Toys by Mortimer Menpes. 1901. Watercolor. Source: Japan: A Record in Colour, facing p. 162. The anecdote accompanying this picture in Menpes's chapter on Workers runs as follows:
I am reminded of an experience in Kioto. I was walking down the theatre streets one day with a Japanese friend, and we stopped in front of a little stall full of very dainty toys. There were thousands of toys—miniature kitchen utensils exquisitely carved in wood, small pots and pans and dishes, all bound with lacquer and beautifully finished, such as would delight the heart of every housewife of my acquaintance. I asked the stall-holder, a little stolid old man, through the interpretation of my friend, how much he would sell his entire stock for. His excitement was intense, and my friend told me that my simple question had had the effect of an avalanche upon this stolid little toy-seller, and that he was quite unable to grasp my meaning, so startling and gigantic did the transaction seem to him. After a great deal of gesticulation, and much flicking of the beads on his counting machine, the little man came to the conclusion that his entire stock would be worth two yen thirty sen. This ridiculous price quite took my breath away, and I immediately said that I would buy the 162 lot. Then there was another commotion: the little man was thoroughly upset, and could not understand what I meant. In the end I made him carry away his stall bodily and follow me with it to my hotel. I paid him the money, and he quickly disappeared. “You won’t see that little gentleman in theatre street again in a hurry,” my friend said: “he will be living in luxury now for a week or more on that two dollar thirty sen, and he certainly won’t dream of doing any more work until he has spent the lot.” Sure enough, I never saw the stolid toy-seller again during the whole of my stay in Kioto, which stretched over more than a month. [161-62]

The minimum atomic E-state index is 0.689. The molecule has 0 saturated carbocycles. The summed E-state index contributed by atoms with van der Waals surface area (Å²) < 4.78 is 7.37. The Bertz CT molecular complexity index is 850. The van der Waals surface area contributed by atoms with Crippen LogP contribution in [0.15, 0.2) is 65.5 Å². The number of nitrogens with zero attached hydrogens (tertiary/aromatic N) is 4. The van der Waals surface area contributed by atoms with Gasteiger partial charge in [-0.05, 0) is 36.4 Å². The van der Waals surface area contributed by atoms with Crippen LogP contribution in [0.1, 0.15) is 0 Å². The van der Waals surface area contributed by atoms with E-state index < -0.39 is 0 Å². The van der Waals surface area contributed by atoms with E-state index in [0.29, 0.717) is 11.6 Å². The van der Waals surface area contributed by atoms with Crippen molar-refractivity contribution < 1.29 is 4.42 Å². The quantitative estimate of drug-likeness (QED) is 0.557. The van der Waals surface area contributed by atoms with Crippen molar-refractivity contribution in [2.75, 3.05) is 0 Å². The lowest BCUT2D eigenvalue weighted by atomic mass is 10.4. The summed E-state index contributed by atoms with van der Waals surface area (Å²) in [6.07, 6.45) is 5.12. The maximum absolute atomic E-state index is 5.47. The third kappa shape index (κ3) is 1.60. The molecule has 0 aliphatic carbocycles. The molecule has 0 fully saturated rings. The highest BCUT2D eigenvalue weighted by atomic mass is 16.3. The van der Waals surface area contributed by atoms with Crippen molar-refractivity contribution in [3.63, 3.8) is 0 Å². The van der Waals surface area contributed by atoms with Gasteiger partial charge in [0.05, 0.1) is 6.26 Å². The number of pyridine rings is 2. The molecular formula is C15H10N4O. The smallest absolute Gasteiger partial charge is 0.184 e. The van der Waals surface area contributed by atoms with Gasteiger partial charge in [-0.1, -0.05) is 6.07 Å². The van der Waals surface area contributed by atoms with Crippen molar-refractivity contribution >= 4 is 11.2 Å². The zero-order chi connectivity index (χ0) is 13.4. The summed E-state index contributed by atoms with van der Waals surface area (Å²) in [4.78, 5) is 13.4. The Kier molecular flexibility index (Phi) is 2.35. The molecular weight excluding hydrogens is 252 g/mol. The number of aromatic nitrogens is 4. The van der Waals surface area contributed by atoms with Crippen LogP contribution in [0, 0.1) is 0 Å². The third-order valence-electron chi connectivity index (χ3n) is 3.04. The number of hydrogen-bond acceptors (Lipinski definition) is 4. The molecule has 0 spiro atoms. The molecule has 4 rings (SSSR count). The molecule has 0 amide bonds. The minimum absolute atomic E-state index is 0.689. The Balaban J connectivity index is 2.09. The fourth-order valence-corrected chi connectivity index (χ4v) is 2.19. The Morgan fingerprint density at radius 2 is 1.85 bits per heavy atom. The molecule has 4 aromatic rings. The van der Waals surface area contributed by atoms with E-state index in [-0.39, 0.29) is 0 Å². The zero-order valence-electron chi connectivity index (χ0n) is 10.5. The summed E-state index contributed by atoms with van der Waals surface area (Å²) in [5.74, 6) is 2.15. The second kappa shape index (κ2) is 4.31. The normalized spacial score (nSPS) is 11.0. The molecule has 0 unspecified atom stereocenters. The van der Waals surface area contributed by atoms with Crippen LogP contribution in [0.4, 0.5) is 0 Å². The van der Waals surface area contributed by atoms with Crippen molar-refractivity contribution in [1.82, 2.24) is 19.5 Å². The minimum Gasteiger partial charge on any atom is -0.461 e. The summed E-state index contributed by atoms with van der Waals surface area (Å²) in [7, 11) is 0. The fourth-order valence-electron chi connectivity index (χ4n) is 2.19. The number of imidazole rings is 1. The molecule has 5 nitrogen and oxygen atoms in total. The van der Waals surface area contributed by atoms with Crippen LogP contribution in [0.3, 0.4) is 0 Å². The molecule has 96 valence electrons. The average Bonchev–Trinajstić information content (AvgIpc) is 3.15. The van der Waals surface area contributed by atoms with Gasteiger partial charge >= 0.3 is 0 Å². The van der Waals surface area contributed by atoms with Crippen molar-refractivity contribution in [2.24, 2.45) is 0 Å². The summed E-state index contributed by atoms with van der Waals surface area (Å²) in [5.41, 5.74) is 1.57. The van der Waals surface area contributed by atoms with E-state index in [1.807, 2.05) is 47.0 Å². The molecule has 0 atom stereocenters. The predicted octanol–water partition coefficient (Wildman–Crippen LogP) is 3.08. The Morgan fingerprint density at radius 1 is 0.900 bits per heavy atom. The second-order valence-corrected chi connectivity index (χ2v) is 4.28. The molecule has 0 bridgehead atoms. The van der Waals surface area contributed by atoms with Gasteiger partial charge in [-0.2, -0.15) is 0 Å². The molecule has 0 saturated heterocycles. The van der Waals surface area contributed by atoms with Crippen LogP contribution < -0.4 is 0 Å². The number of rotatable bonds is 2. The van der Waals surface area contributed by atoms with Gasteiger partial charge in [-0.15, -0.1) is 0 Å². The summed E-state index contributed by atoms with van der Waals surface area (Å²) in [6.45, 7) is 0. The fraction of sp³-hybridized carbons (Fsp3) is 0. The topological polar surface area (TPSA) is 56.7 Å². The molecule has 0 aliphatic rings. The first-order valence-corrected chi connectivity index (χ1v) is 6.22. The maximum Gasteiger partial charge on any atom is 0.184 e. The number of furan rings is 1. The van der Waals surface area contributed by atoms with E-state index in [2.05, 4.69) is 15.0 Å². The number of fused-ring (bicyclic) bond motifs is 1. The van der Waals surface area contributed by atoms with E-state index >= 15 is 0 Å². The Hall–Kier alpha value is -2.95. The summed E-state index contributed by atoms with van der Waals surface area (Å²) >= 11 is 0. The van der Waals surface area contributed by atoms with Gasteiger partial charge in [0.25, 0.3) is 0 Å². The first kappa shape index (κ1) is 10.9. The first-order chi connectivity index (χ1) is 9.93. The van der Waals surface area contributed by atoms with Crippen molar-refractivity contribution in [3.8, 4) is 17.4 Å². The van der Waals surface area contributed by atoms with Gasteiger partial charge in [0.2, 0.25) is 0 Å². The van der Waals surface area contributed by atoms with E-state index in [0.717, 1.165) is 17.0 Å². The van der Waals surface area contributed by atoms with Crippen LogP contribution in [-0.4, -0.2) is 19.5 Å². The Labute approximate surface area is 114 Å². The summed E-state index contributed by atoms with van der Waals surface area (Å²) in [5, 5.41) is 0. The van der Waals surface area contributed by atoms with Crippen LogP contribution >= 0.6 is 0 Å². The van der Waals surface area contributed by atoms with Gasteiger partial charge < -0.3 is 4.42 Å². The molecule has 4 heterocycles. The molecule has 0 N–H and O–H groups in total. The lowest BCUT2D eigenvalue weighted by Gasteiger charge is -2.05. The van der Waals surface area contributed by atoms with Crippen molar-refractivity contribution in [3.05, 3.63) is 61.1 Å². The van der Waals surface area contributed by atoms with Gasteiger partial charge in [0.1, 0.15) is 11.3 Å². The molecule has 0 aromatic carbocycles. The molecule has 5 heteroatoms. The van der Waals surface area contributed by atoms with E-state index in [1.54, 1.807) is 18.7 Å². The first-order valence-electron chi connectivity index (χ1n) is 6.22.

Menpes is naturally prompted to reflect on the very great difference between the rich and the poor in Japan at this time. The stall-holder clearly had an enormous windfall; a rich man, however, might treat a European visitor to a meal that costs much more than it would "at the Carlton or the Savoy at home" (162). — Jacqueline Banerjee
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Menpes, Dorothy. Japan: A Record in Colour. London: Adam & Charles Black, 1901. Internet Archive version of a copy in the University of California Libraries. Web. 4 July 2019.
Created 5 July 2019